Abstract – N. Cascades park Complex Glacier Mass Balance Monitoring 2009


North Cascades National Park Complex Glacier Mass Balance Monitoring Annual Report, Water Year 2009

Glaciers cover approximately 109 km2 in North Cascades National Park Service Complex (NOCA), and are a high-priority Vital Sign in the North Coast and Cascades Network monitoring plan because they are sensitive, dramatic indicators of climate change and drivers of aquatic and terrestrial ecosystems. Since 1993, seasonal volume changes at four NOCA glaciers have been monitored by tracking seasonal surface mass balance at four-to-five sites/glacier.

Water year 2009 had a slightly below average winter accumulation, and Noisy and Sandalee glaciers had a winter mass balance of about 3 ±0.2 m water equivalent (w.e.). Higher elevation Silver and North Klawatti glaciers had lower winter balances of 2.5 ±0.2 m w.e. and 2 ±0.26 m w.e., respectively. Summer melting on all four glaciers ranked among the top three melt seasons since 1993, with North Klawatti Glacier’s summer mass balance exceeding –4 ±0.47 m w.e. The combination of an average winter mass balance and a very negative summer mass balances drove net mass balance negative for the seventh consecutive year on all four glaciers. North Klawatti Glacier had the lowest net mass balance at –2.2 ±0.36 m w.e, while east-side Sandalee Glacier had the least negative net mass balance at –1.3 ±0.44 m w.e.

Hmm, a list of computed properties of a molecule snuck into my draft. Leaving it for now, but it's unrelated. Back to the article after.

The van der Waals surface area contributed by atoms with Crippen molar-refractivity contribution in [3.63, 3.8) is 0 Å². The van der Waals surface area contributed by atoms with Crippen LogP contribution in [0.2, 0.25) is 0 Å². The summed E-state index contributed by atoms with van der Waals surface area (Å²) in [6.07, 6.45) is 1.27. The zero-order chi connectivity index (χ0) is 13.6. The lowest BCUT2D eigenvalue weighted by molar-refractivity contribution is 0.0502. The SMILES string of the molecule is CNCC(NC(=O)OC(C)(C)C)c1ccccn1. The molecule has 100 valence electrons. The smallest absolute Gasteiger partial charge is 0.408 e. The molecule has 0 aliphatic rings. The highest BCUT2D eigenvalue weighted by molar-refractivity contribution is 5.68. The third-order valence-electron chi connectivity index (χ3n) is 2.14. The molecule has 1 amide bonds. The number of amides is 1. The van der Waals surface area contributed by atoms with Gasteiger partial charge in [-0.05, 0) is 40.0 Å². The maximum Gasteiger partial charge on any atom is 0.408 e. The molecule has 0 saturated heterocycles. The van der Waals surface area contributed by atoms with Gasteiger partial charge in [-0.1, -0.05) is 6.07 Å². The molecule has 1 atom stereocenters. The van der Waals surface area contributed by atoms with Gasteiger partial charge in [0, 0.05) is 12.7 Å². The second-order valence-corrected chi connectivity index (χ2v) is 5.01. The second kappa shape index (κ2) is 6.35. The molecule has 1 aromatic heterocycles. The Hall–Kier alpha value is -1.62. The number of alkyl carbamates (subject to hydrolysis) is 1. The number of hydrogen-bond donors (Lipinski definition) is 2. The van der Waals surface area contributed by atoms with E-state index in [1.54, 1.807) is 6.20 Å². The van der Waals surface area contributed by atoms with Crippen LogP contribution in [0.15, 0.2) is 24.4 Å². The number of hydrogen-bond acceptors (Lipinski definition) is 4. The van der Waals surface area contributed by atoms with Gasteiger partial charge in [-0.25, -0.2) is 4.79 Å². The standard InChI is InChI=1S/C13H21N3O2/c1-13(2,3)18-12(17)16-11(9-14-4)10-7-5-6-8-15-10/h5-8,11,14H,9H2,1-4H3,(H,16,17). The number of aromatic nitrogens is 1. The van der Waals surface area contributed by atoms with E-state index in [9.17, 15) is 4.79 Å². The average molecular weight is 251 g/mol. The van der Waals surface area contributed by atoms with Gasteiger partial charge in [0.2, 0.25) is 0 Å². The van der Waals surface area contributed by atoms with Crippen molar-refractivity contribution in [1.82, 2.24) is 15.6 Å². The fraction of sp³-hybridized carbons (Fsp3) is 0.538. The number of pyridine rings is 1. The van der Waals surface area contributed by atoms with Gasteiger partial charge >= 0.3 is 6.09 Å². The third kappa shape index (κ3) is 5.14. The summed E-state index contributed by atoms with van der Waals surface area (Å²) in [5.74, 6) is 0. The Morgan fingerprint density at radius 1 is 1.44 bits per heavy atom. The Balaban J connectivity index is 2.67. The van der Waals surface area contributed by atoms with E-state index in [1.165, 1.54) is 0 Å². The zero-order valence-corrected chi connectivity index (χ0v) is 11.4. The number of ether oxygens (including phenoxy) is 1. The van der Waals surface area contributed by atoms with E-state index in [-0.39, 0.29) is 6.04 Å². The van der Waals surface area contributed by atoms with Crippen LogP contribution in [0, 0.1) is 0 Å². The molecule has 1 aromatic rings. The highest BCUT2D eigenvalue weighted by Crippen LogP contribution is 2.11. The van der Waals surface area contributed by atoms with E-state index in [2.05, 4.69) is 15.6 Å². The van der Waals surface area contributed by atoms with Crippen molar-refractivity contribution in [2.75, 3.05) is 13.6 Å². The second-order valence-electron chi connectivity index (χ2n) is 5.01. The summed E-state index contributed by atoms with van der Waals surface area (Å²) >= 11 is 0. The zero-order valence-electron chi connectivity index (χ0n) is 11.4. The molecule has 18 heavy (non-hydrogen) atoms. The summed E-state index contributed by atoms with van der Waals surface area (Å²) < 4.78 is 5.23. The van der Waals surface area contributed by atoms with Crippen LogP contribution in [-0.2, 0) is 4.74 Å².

Negative mass balances for all four glaciers in water year 2009 strengthened the negative cumulative balance trend since 1993 for all four glaciers. Noisy, North Klawatti, and Sandalee glaciers have cumulative net mass balances of about –15 m w.e., whereas higher-elevation Silver Glacier had a cumulative balance of –9 m w.e. Since 1993 the average annual melt rate for all four glaciers has increased by about 10% (1 m w.e.).

High rates of summer melt and average snowpack led to significant glacial contribution to streamflow at NOCA. In four major watersheds glaciers contributed 472 M m3 (120 B gallons) of water to park lakes and streams. In Thunder Creek, glaciers provided about 44% of total summer runoff, whereas in the more arid, less glaciated Ross Lake basin glaciers contributed about 10%.
Ten-year remapping of Sandalee and Silver glaciers was completed in 2009 and led to significant adjustment to the base maps used for integration of point (stake) measurement to the entire glacier. Both glaciers had net vertical surface decline exceeding 15 m. Back-adjustment of data from 2000 — 2009 with the new hypsometry data led to a significant decreases in cumulative balance of –3.30 m on Silver Glacier and –5.83 m on Sandalee Glacier.